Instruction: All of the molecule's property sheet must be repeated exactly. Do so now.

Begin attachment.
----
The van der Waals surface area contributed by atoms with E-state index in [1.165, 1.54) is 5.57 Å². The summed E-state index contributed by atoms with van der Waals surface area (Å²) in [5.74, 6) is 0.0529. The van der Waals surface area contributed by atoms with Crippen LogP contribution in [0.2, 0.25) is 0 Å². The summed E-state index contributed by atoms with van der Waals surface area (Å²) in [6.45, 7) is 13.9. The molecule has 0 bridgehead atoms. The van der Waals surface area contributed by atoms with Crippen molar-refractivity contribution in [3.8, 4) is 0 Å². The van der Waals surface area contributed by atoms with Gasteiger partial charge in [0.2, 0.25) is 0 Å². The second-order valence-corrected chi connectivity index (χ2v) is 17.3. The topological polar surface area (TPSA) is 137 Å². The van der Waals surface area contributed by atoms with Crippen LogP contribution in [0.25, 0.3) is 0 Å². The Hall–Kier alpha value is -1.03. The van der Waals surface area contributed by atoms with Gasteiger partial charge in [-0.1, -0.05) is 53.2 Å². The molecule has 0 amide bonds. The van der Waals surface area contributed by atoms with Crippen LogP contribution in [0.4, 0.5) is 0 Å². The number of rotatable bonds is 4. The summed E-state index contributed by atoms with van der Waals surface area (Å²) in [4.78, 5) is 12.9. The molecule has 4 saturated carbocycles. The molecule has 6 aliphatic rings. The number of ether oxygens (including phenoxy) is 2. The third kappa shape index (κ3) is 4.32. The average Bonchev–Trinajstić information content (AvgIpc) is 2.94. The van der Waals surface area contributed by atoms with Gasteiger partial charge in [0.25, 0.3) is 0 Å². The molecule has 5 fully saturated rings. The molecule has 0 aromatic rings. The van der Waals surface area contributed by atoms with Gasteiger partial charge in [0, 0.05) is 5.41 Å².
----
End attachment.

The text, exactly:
The van der Waals surface area contributed by atoms with E-state index in [1.165, 1.54) is 5.57 Å². The summed E-state index contributed by atoms with van der Waals surface area (Å²) in [5.74, 6) is 0.0529. The van der Waals surface area contributed by atoms with Crippen LogP contribution in [0.2, 0.25) is 0 Å². The summed E-state index contributed by atoms with van der Waals surface area (Å²) in [6.45, 7) is 13.9. The molecule has 0 bridgehead atoms. The van der Waals surface area contributed by atoms with Crippen molar-refractivity contribution in [3.8, 4) is 0 Å². The van der Waals surface area contributed by atoms with Gasteiger partial charge in [0.2, 0.25) is 0 Å². The second-order valence-corrected chi connectivity index (χ2v) is 17.3. The topological polar surface area (TPSA) is 137 Å². The van der Waals surface area contributed by atoms with Crippen LogP contribution in [0.25, 0.3) is 0 Å². The Hall–Kier alpha value is -1.03. The van der Waals surface area contributed by atoms with Gasteiger partial charge in [-0.1, -0.05) is 53.2 Å². The molecule has 0 amide bonds. The van der Waals surface area contributed by atoms with Crippen LogP contribution in [0.4, 0.5) is 0 Å². The number of rotatable bonds is 4. The summed E-state index contributed by atoms with van der Waals surface area (Å²) in [4.78, 5) is 12.9. The molecule has 4 saturated carbocycles. The molecule has 6 aliphatic rings. The number of ether oxygens (including phenoxy) is 2. The third kappa shape index (κ3) is 4.32. The average Bonchev–Trinajstić information content (AvgIpc) is 2.94. The van der Waals surface area contributed by atoms with Gasteiger partial charge in [0.25, 0.3) is 0 Å². The molecule has 5 fully saturated rings. The molecule has 0 aromatic rings. The van der Waals surface area contributed by atoms with Gasteiger partial charge in [0, 0.05) is 5.41 Å².